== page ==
So you're using MD5 to encrypt your users passwords and you think it's fully secured? In this tutorial, I'll explain how to secure your MD5 passwords and how they work.
Many people think the MD5 hash string is the password but encrypted. It's in fact a 32-character hexadecimal number corresponding to the string you entered. It does not contains your password at all. But is it possible to login even if you don't know the real password? Yes...
How it works
In a PHP script, you can simply use the md5() function to generate the MD5 hash from a string.
$string = 'Something';
$hash = md5($string);
The above script is going to output: 73f9977556584a369800e775b48f3dbe
Making it secure
While it might look secure and impossible to break, it's not. If 2 prefixes have the same hash, a similar prefix can be randomly generated and its going to work. So you can basically login using another password that generate the same MD5 hash. Multiple websites have the ability to reverse a MD5 hash into a usable password.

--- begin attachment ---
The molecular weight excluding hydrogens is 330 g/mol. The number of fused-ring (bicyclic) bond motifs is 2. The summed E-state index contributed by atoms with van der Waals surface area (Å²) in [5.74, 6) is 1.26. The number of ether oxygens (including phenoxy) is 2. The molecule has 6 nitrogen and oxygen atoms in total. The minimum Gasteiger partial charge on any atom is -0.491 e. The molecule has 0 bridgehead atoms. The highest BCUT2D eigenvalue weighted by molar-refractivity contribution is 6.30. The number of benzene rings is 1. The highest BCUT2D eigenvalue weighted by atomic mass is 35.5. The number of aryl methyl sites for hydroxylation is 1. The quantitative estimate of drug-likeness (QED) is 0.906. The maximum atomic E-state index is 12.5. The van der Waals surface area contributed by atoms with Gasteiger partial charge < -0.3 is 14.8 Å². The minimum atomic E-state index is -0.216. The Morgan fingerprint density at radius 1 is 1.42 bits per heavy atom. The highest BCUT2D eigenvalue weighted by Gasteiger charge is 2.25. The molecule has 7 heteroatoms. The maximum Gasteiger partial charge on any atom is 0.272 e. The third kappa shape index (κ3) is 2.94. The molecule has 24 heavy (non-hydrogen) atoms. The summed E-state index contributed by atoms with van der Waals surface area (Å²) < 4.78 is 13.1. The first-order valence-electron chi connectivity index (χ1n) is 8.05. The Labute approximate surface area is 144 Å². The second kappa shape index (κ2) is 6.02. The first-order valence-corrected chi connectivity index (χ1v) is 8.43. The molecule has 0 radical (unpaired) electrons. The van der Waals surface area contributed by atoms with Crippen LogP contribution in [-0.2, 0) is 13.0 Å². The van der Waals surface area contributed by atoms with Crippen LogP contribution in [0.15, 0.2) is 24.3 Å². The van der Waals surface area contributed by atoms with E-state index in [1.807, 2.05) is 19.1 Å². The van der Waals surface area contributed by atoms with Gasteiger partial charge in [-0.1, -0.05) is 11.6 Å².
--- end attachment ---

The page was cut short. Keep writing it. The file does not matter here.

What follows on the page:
The solution is to use a Salt before generating the MD5 hash. A salt is a small string containing random characters that are not known by the user. The hash would then be generated this way:
$string = 'something';
$salt = 's+(_a*';
$hash = md5($string.$salt);
$string is the password entered by the user and $salt is a randomly generated string.
The hacker can now have fun trying to reverse the hash but he's going to get a password with the salt. Entering that password is going to return invalid login! Why? The salt is being included twice:
hash = md5 ( ( password + salt ) + salt )
This method is used by many commercial applications (Invision Power Board 2.x for example).
Invision Power Board Vulnerability
Invision Power Board (versions below 2.2) still store the normal MD5 hash without the salt if you upgraded from an old version. In order to keep your passwords secure, run this query in your database:
UPDATE ibf_members SET legacy_password = ''